Joined: 01 June 2004
By LIAM LACEY
From Friday's Globe and Mail
Two years in the making and, with a budget of $30-million (U.S.), the most expensive Chinese movie ever made, Zhang Yimou's Hero fills the screen with colour and design. But in the end, the spectacular martial-arts epic seems to signify nothing much more than its own beauty, as brilliant and ephemeral as a fireworks display.
Shot in a series of acrobatic sword battles across lakes, deserts and courtyards, it's a martial-arts ballet featuring the melancholic music of Tan Dun (with Itzhak Perlman violin solos) and the luscious cinematography of Wong Kar-wai's favourite director of photography, Christopher Doyle.
Zhang ( Raise the Red Lantern, Ju Dou, Shanghai Triad) conceived of the film long before Crouching Tiger, Hidden Dragon made Chinese martial-arts epics mainstream. After the success of Crouching Tiger, Miramax approached Zhang with a reported budget of $30-million to $35-million to make the film. With its all-star lineup, cast of thousands and sumptuous set-piece battles, the movie was a record-breaking blockbuster in China.
Then Miramax sat on the North American release for two years, threatening to release a shorter version. Quentin Tarantino convinced them to keep it at full length, and eventually Disney, anxious to keep on good terms with Chinese officials (a new Chinese Disney theme park is in the works), paid for Hero's release in its original form. Enough time has passed that Zhang has already completed his next movie in the genre, House of Flying Daggers, which is to be shown at the Toronto International Film Festival.
The story of the king, and an attempt to assassinate him, has been told before, most notably in Chen Kaige's opulent 1999 historical drama, The Emperor and the Assassin. Zhang's interest is less in the detail of history than the abstraction of legend, and his spare sets seem more like Middle-Earth than ancient China.
The story is told largely in flashback by a nameless small-town official (Jet Li, who has great martial-arts skills and minimal acting range). He has been brought to the court by the third-century-BC king of Qin, who went on to become unified China's first emperor. After 10 years, we learn, no one has been able to find three legendary assassins — Sky (Donnie Yen), Broken Arrow (Tony Leung Chiu-Wai) and a woman, Flying Snow (Maggie Cheung) — who want to kill the king (Chen Daoming).
Then the nameless storyteller announces that he has killed all three.
While the king sits on his throne behind a bank of guttering candles, the visitor stands at a distance and tells his story in flashbacks. The first battle takes place in the courtyard of a teahouse, in which the chess-playing assassin demolishes a series of attackers in various geometric formations in the rain, before Nameless brings him down.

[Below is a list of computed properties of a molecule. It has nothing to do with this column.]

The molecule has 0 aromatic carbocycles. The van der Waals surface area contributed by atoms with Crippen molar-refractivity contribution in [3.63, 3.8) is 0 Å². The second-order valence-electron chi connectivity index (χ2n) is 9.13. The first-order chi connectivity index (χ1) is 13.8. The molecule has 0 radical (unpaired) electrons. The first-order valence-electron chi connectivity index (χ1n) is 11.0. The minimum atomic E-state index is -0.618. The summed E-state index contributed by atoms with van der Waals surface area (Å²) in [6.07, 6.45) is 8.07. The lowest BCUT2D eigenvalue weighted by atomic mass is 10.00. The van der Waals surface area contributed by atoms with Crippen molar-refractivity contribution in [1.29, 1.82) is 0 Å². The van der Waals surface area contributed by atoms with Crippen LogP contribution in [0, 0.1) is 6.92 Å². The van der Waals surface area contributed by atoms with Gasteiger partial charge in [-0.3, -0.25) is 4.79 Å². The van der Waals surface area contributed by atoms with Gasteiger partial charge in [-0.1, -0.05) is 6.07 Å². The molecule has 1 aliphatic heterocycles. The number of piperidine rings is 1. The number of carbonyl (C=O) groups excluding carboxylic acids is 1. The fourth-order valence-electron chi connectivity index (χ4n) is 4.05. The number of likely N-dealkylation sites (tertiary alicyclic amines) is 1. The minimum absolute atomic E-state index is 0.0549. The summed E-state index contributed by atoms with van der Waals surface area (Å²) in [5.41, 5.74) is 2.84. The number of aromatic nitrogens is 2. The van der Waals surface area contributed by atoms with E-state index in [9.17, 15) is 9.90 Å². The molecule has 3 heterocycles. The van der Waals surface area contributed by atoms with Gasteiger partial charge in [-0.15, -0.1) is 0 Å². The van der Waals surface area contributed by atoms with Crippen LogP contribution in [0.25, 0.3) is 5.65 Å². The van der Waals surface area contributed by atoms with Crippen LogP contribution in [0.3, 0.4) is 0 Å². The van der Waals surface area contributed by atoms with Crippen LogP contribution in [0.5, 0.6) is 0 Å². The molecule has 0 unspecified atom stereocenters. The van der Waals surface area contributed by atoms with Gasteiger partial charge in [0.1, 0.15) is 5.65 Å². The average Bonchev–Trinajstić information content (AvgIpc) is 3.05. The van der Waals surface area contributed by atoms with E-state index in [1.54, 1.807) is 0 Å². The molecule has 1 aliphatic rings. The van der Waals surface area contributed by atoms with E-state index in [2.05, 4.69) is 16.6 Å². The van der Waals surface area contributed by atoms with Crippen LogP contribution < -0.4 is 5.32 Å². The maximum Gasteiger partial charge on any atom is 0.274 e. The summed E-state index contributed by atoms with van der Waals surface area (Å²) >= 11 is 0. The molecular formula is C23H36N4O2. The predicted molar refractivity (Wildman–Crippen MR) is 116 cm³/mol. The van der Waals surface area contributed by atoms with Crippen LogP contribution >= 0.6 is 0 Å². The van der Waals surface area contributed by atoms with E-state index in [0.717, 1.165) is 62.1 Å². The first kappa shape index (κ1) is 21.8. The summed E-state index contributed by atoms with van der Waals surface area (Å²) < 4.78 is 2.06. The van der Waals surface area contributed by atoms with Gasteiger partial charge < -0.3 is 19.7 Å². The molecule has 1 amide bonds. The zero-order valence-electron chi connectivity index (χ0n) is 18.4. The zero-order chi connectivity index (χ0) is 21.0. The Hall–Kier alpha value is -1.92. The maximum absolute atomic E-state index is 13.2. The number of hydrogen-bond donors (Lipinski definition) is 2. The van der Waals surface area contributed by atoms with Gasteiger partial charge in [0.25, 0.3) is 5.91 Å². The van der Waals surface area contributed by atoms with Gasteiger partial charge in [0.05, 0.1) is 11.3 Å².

This is merely the prelude to the second round, when the screen fills with colour. This time the opponents are Broken Arrow and Flying Snow, lovers who are secreted in a rural school, where they have developed a precise martial-arts style based on calligraphy. Nameless arrives at a moment of crisis, when a massive, colour co-ordinated Qin army is ready to destroy the village.
The sky turns black with the Qin army's arrows while the students inside remain seated, working away at their characters while bodies drop around them. Finally, the two assassins, Broken Arrow, using his sword, and Flying Snow, using the folds of her robe, leap out in front of the school and repel the arrows. At night, Nameless manages to plant a seed of jealousy between the two lovers and a young servant girl, Moon (Zhang Ziyi), who loves Broken Sword. The two women have a showdown in a forest, where swirls of flying autumn leaves become integral to the action, and the entire screen is tinged in red.
Back we go to the palace, where the wily king expresses some doubts about the story, and so it is told again. In all, the tale of Nameless and the three assassins gets told four times, each time with variations, adding new elements and interpretations. The structure becomes the one sluggish element in this high-flying movie.
At least there are visual rewards: With each Rashomon variation, the colours alter, moving from black to red to blue, to green and white. The sword fights are less about expressions of character than in conventional martial-arts movies. Here they are designed for their dynamic beauty: The characters skip across a shimmering blue lake; they hang upside down in mid-battle; they fall in a bone-white desert; a single drop of water flies through the air and hangs on a dead woman's face. At times, the effect is absurdly giddy: Two assassins, dressed in mint-green robes, skip through a river of grey soldiers at the palace gates and, once inside, discover that the drapes exactly match their robes.
Though the film's grand martial displays have drawn comparisons to Leni Riefenstahl's Triumph of the Will, the comparisons don't entirely hold up: Too much of Hero depends on firefly delicacy, and the core story is really a chamber opera for six characters: three assassins, a maid, Nameless and the king.
The movie's weakness is its gorgeous two-dimensionality. The characters' secret motives, noble sacrifices and heartbreaks are less interesting than their skin tone and posture. You can think of the title Hero as a handy place-filler: Amazing Landscape, Costumes and Stunt Work just wouldn't have fit on the marquee.
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